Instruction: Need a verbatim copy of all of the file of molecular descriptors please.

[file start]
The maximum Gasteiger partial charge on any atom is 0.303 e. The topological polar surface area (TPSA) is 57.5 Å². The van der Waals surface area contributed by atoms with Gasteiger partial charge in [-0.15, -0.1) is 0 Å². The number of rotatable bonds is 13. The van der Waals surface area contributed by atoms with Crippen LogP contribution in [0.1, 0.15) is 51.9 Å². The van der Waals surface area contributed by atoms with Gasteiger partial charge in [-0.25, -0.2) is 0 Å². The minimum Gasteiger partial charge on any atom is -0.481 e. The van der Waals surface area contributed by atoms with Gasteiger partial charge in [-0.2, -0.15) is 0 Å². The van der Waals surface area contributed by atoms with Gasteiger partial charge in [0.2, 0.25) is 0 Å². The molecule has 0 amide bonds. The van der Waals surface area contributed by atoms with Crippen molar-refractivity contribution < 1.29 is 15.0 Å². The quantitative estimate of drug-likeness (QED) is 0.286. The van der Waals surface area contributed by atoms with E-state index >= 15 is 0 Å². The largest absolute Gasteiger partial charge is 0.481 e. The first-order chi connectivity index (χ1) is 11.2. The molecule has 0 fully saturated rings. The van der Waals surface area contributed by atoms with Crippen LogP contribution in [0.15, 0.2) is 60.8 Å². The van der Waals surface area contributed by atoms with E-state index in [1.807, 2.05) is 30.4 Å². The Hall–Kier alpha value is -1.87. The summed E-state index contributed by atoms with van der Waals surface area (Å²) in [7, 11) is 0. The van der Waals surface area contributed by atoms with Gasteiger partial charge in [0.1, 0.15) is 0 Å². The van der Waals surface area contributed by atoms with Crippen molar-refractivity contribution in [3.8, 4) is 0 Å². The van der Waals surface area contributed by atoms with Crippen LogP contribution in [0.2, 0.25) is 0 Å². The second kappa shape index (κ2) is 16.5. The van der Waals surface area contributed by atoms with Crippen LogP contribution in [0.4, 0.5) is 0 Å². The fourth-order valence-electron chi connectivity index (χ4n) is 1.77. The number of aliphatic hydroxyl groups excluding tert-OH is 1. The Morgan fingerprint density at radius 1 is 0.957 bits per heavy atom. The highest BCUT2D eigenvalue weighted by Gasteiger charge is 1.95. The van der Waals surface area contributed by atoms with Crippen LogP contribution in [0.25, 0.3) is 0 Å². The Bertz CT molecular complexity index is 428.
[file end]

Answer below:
The maximum Gasteiger partial charge on any atom is 0.303 e. The topological polar surface area (TPSA) is 57.5 Å². The van der Waals surface area contributed by atoms with Gasteiger partial charge in [-0.15, -0.1) is 0 Å². The number of rotatable bonds is 13. The van der Waals surface area contributed by atoms with Crippen LogP contribution in [0.1, 0.15) is 51.9 Å². The van der Waals surface area contributed by atoms with Gasteiger partial charge in [-0.25, -0.2) is 0 Å². The minimum Gasteiger partial charge on any atom is -0.481 e. The van der Waals surface area contributed by atoms with Gasteiger partial charge in [-0.2, -0.15) is 0 Å². The van der Waals surface area contributed by atoms with Gasteiger partial charge in [0.2, 0.25) is 0 Å². The molecule has 0 amide bonds. The van der Waals surface area contributed by atoms with Crippen molar-refractivity contribution < 1.29 is 15.0 Å². The quantitative estimate of drug-likeness (QED) is 0.286. The van der Waals surface area contributed by atoms with E-state index >= 15 is 0 Å². The largest absolute Gasteiger partial charge is 0.481 e. The first-order chi connectivity index (χ1) is 11.2. The molecule has 0 fully saturated rings. The van der Waals surface area contributed by atoms with Crippen LogP contribution in [0.15, 0.2) is 60.8 Å². The van der Waals surface area contributed by atoms with E-state index in [1.807, 2.05) is 30.4 Å². The Hall–Kier alpha value is -1.87. The summed E-state index contributed by atoms with van der Waals surface area (Å²) in [7, 11) is 0. The van der Waals surface area contributed by atoms with Gasteiger partial charge in [0.1, 0.15) is 0 Å². The van der Waals surface area contributed by atoms with Crippen molar-refractivity contribution in [3.8, 4) is 0 Å². The van der Waals surface area contributed by atoms with Crippen LogP contribution in [0.2, 0.25) is 0 Å². The second kappa shape index (κ2) is 16.5. The van der Waals surface area contributed by atoms with Crippen LogP contribution in [0.4, 0.5) is 0 Å². The fourth-order valence-electron chi connectivity index (χ4n) is 1.77. The number of aliphatic hydroxyl groups excluding tert-OH is 1. The Morgan fingerprint density at radius 1 is 0.957 bits per heavy atom. The highest BCUT2D eigenvalue weighted by Gasteiger charge is 1.95. The van der Waals surface area contributed by atoms with Crippen LogP contribution in [0.25, 0.3) is 0 Å². The Bertz CT molecular complexity index is 428.